Families are in constant motion. The relationships between parents, among siblings, and across generations are complex, fluid, and intense. Capturing the nuanced interplay of emotions in a family is no mean feat, and traditionally, photographers have chosen to summarize these relationships in pre-scripted, highly posed images.

Kirsten Lewis has developed a new way of photographing family dynamics. Bringing photojournalistic principles into this practice, she follows the family as they live their lives to create unique, powerful imagery. 

In this class, you’ll learn:

  • How to capture a full day in a family’s life, including conflicts and resolutions
  • Adapting your camera to changing lighting and settings as you follow the family
  • How to narrow down day in the life images for final delivery  
For the first time, Kirsten is allowing cameras to follow her throughout an entire day’s shoot with a family. Learn her process as she finds meaningful moments in a day full of activities such as morning routines, mealtimes, and the small moments of bickering and joy that make up the life of a family. Leave this class with the confidence to walk into any family situation with strong ideas, and create compelling memories for your clients.

Class Materials

Bonus Materials

Gear Guide

Ratings and Reviews

Student Work

Related Classes



Kirsten is an incredible teacher. When deciding whether to purchase this class, you should first take a look at her first CL class--Modern Storytelling. It's the best way to dive into this material and is a good starting point. If you're interested in this genre, buy BOTH classes. Both are so packed with helpful information about the family photojournalism genre. The first class was a solid, well rounded introduction to family photojournalism, and this class is more in-depth, specific, direct, intense, full of composition technique, and really just takes it to a new level. She doesn't waste time in this class repeating all of what she taught the first time. Kirsten is very candid and personable which I find really helps us viewers learn from her authentically and enjoy the class. I feel like I know her from watching so much of her class and I know that helped me to connect with the class and understand the material better. I feel like I finally have the tools to really tackle this genre and a better idea of what I'll face. I HIGHLY recommend this class--BUT only if you have an interest in this type of photography. THIS ISN'T A CLASS ABOUT MAKING PRETTY PICTURES, IT'S A CLASS ABOUT CAPTURING REAL MOMENTS IN A BEAUTIFUL WAY AND STORYTELLING THROUGH PHOTOGRAPHY.

Image by Marcy

I'm adding my review in hopes of giving some perspective to the few negative comments. I've been a fan since Kirsten's first course, and have been hankering for more ever since. I wish the viewers who decided to jump ship before watching the whole course had reconsidered, and hung in there. Here's why. Kirsten describes this class as more of an "advanced" class. To my way of thinking, it's an excellent adjunct to the first. I took notice of a good bit of the questions in the chat room on CL while the class was live. It was clear to me that there seemed to be plenty of viewers who had not watched the first based on their questions. To get the most benefit, you really need both courses. There is overlapping content, of course. But there is specific and pointed information that was really only generalized in the first course. Invaluable is the segments that were taped live at a family's home, where Kirsten shot a DiTL. That filming was shown and dissected in this new course. VERY informative. To put it succinctly, yes, there is some repetitive info, but necessary to bring it all together, and yes, new content. YES, the front end is a bit heavy on the personal. If I remember correctly, that viewer choose NOT to stick with the program, which is fine. BUT, had they stuck with it, that person might have had a change of heart. You see, I think you have to take all the information in it's entirety. Because, the openness, the vulnerability, the honestly to me is *endearing*, for one thing. But also, she definitely USES that personal information in the context of her teaching. Listening to her personal experiences (KLB's) gives US an opportunity to look deep within OURSELVES and CONFRONT our own past. OUR PAST is what shapes our future, good, bad or indifferent. We can allow our past to propel us to success, or sink us in despair. Either way, our past helps form our POV which is very important for our photography (as well as how we approach or avoid life in general, and affects us in business too...) I appreciate her honesty. I appreciate how she shares her struggles, both past and present. Both personally and professionally. For me, the whole package is more important that the individual "pieces". Who knows about that viewer.... maybe this genre is just not their thing. Maybe that person wants or needs to shield themselves from their own personal issues. IDK. Also, it's just a fact of life that *not everyone will LIKE .... ___ (you, me, her, etc). Whooo knows. That's their right, their choice. And it's true that this genre is not for everyone. But if you love it, then get the course. If you missed the first one, then get them both. You'll be happy you did, and you'll have saved yourself time and frustration trying to figure this out on your own.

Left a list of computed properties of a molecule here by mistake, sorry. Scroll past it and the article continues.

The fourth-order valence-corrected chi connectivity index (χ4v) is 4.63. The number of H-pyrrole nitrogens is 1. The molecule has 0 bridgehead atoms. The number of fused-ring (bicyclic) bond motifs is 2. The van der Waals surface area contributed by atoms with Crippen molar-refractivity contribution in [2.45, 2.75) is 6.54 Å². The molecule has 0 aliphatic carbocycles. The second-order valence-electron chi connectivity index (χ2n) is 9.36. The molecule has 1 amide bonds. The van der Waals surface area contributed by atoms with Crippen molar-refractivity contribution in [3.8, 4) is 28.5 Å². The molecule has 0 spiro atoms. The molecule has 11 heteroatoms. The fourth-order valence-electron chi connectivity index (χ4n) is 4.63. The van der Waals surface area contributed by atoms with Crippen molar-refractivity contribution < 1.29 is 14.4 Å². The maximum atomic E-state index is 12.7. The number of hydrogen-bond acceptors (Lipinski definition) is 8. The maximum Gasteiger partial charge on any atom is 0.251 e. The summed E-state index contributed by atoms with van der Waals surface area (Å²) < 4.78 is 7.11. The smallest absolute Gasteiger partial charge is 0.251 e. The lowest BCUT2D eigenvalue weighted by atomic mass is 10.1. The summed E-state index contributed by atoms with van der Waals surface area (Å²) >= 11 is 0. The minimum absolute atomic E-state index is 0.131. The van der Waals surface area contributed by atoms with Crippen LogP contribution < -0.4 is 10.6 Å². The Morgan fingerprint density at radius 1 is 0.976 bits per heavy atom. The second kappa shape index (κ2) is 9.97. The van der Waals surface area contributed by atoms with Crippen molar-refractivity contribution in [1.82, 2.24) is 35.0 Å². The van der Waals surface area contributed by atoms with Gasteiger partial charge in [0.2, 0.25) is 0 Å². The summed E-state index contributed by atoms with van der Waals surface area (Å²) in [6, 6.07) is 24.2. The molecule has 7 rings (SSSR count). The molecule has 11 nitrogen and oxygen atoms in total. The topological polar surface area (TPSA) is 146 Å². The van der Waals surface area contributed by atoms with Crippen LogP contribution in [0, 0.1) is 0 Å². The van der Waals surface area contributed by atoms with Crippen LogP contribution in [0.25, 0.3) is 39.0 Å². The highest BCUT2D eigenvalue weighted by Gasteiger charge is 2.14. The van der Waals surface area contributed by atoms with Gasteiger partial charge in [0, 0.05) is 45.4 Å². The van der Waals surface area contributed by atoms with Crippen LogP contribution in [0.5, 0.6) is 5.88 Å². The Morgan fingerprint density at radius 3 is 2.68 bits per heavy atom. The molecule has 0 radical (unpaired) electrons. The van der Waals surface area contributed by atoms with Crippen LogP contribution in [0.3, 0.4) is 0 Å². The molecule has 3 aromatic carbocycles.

Meredith Zinner Photography

She is outstanding. I love her candor, honestly, openness and extraordinary eye for talent. I love how true she is to herself and how fiercely yet seamlessly she works to show the truth and people's real stories. I love how she is a real person and shares true stories about herself that keeps her human. I'm so tired of this culture being so damn 'precious' about a baby's bottom fer crimmeny's sake... she's extraordinary, refreshing and unlike anything else youve shown. She's got an incredible eye, sense of humour, talent and so much to share with her very thankful audience. Thank you so very much! Thank you Kirsten!